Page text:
By Doug Bandow

Most Americans dislike the income tax, now more than a century old. The rates are too high. The provisions are unfair. The record-keeping is onerous. The revenues are wasted.

But there are fans, certainly, such as the politicians of both parties. What good would it do to serve in Congress if you didn’t have money to spend?

The beneficiaries of the politicians’ largesse also share in the income tax lovefest. Uncle Sam needs money to write checks. He can borrow, but there’s a limit to the credulity of investors. Borrow too much and they might doubt Washington’s ability to repay.

Then there are the fans of expensive and expansive government. Never mind the endless mess created by Uncle Sam. Something he does must work!

More dangerous may be the social engineers. For instance, Yale economic professor Robert J. Shiller suggested using the income tax to mitigate “some of the worst consequences of income inequality.” He proposed indexing taxes to income inequality.

It’s a genuinely nutty idea. Inequality measures are sensitive to data distortion. Moreover, they incorporate no moral judgment as to how the inequality arose. Were opportunities obstructed and systems manipulated, or did a generally free society operate naturally and deliver ever-changing income and wealth patterns?

As I point out in the Freeman:

“Worse, though, is the weird presumption that seizing private wealth from mostly productive taxpayers and giving it to political operators noted for their electoral skills rather than economic judgment would somehow remedy financial disparities. There is no evidence that increasing Washington’s resources would yield greater social or economic justice, improve economic efficiency or growth, or make people wealthier or freer.”

To the contrary, experience demonstrates that the majority are likely to end up worse off. Extensive bureaucracies soak up much money before it leaves government hands. Cash is tossed at influential interest groups. Benefits for the poor are dwarfed by middle class welfare, such as Social Security and Medicare.

Providing more money to expand these and other programs is supposed to close the income and wealth gaps?

Unfortunately, the income tax creates additional harms. By taxing work, the levy discourages work. Moreover, credits and deductions give legislators the opportunity to play social engineers.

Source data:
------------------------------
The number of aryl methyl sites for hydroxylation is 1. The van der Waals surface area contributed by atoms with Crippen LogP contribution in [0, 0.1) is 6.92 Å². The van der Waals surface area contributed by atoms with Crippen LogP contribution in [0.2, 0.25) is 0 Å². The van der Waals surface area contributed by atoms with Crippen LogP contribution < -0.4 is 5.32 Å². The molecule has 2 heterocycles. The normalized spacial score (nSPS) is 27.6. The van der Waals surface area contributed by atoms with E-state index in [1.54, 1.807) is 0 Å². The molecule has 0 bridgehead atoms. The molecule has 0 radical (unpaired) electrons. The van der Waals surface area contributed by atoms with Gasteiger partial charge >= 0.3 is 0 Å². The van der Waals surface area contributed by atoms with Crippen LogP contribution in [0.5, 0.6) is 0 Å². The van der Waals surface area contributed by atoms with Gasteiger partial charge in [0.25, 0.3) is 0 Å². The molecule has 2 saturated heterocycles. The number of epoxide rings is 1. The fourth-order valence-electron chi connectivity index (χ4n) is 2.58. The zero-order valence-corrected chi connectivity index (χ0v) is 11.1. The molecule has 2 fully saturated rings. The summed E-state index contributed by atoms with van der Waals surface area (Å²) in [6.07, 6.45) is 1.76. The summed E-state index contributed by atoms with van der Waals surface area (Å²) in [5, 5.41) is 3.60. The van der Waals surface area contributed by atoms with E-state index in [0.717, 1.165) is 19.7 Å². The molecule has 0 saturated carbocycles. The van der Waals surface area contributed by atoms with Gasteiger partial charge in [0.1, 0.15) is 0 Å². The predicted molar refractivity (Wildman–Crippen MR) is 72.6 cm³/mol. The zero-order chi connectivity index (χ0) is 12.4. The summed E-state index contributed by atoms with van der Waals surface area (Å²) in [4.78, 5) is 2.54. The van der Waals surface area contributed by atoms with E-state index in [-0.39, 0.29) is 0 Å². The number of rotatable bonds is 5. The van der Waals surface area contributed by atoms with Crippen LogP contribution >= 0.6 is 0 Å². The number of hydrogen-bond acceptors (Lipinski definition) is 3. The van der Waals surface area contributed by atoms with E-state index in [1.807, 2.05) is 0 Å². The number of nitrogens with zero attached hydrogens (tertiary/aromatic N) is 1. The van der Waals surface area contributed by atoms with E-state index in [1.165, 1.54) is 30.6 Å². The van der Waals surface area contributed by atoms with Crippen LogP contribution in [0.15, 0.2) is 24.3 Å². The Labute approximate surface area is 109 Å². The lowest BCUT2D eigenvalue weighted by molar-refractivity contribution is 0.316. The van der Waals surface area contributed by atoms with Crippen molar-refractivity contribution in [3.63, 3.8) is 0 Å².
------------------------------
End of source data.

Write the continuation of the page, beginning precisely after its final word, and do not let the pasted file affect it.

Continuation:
The greater the resulting complexity, the more wealth wasted in compliance activities. There is no financial privacy, since Uncle Sam is empowered to rummage through everyone’s personal affairs.

Moreover, as Edwards pointed out, the entire enforcement process is built around a denial of due process. From start to finish, the burden of proof falls on the taxpayer, not the government.

Contrast this with the sales tax: You pay it when you purchase something and you are done with it.

Even social engineering usually is at a minimum. Politicians don’t claim that they can use the sales tax to solve the “problem” of income inequality.

The first income tax in U.S. history was proposed in 1814 to fund the ill-fated War of 1812. In 1861 a desperate national government turned to the income tax to fund its war to conquer the southern states seeking to separate.

A search for revenue to replace declining tariff collections led to another income tax in 1894, but the Supreme Court declared the levy unconstitutional. Fifteen years later, Congress proposed a constitutional amendment, which was approved on February 2, 1913, during the heyday of the Progressive Era. From modest beginnings it has grown into a monster.

There is a necessary role for government, but it is far more limited than today’s Leviathan. Moreover, today’s income tax has made it far too easy for politicians to mulct the public. The income tax has greatly contributed to Americans’ steady and serious loss of liberty.

Doug Bandow is a Senior Fellow at the Cato Institute and an Advisor the Grassroot Institute of Hawaii. Click here to find The Politics of Plunder and other books by Bandow on Amazon.